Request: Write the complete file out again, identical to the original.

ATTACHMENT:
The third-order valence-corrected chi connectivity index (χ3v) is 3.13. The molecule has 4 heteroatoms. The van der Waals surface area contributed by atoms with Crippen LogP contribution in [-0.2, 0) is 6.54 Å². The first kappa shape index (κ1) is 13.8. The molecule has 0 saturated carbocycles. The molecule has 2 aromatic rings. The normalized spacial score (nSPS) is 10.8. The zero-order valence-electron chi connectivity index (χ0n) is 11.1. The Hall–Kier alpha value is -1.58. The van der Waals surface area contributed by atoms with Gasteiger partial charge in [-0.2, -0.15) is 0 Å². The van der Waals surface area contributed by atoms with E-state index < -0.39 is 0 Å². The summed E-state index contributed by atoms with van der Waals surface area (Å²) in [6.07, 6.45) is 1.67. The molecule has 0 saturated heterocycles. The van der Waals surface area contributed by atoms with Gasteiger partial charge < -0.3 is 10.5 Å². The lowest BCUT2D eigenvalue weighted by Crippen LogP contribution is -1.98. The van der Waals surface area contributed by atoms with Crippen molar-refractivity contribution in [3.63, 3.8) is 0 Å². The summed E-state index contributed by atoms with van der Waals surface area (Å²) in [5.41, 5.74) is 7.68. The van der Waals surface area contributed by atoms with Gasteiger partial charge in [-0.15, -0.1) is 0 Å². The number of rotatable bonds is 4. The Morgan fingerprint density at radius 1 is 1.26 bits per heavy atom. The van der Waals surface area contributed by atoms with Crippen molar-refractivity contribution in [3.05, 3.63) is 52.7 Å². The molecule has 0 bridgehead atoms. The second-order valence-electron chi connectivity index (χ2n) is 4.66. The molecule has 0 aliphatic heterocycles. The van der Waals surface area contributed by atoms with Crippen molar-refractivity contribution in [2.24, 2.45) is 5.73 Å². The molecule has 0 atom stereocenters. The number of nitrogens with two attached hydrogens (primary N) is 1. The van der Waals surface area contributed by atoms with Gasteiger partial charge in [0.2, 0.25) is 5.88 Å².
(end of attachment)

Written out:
The third-order valence-corrected chi connectivity index (χ3v) is 3.13. The molecule has 4 heteroatoms. The van der Waals surface area contributed by atoms with Crippen LogP contribution in [-0.2, 0) is 6.54 Å². The first kappa shape index (κ1) is 13.8. The molecule has 0 saturated carbocycles. The molecule has 2 aromatic rings. The normalized spacial score (nSPS) is 10.8. The zero-order valence-electron chi connectivity index (χ0n) is 11.1. The Hall–Kier alpha value is -1.58. The van der Waals surface area contributed by atoms with Gasteiger partial charge in [-0.2, -0.15) is 0 Å². The van der Waals surface area contributed by atoms with E-state index < -0.39 is 0 Å². The summed E-state index contributed by atoms with van der Waals surface area (Å²) in [6.07, 6.45) is 1.67. The molecule has 0 saturated heterocycles. The van der Waals surface area contributed by atoms with Gasteiger partial charge < -0.3 is 10.5 Å². The lowest BCUT2D eigenvalue weighted by Crippen LogP contribution is -1.98. The van der Waals surface area contributed by atoms with Crippen molar-refractivity contribution in [3.63, 3.8) is 0 Å². The summed E-state index contributed by atoms with van der Waals surface area (Å²) in [5.41, 5.74) is 7.68. The van der Waals surface area contributed by atoms with Gasteiger partial charge in [-0.15, -0.1) is 0 Å². The number of rotatable bonds is 4. The Morgan fingerprint density at radius 1 is 1.26 bits per heavy atom. The van der Waals surface area contributed by atoms with Crippen molar-refractivity contribution in [3.05, 3.63) is 52.7 Å². The molecule has 0 bridgehead atoms. The second-order valence-electron chi connectivity index (χ2n) is 4.66. The molecule has 0 aliphatic heterocycles. The van der Waals surface area contributed by atoms with Crippen molar-refractivity contribution in [2.24, 2.45) is 5.73 Å². The molecule has 0 atom stereocenters. The number of nitrogens with two attached hydrogens (primary N) is 1. The van der Waals surface area contributed by atoms with Gasteiger partial charge in [0.2, 0.25) is 5.88 Å².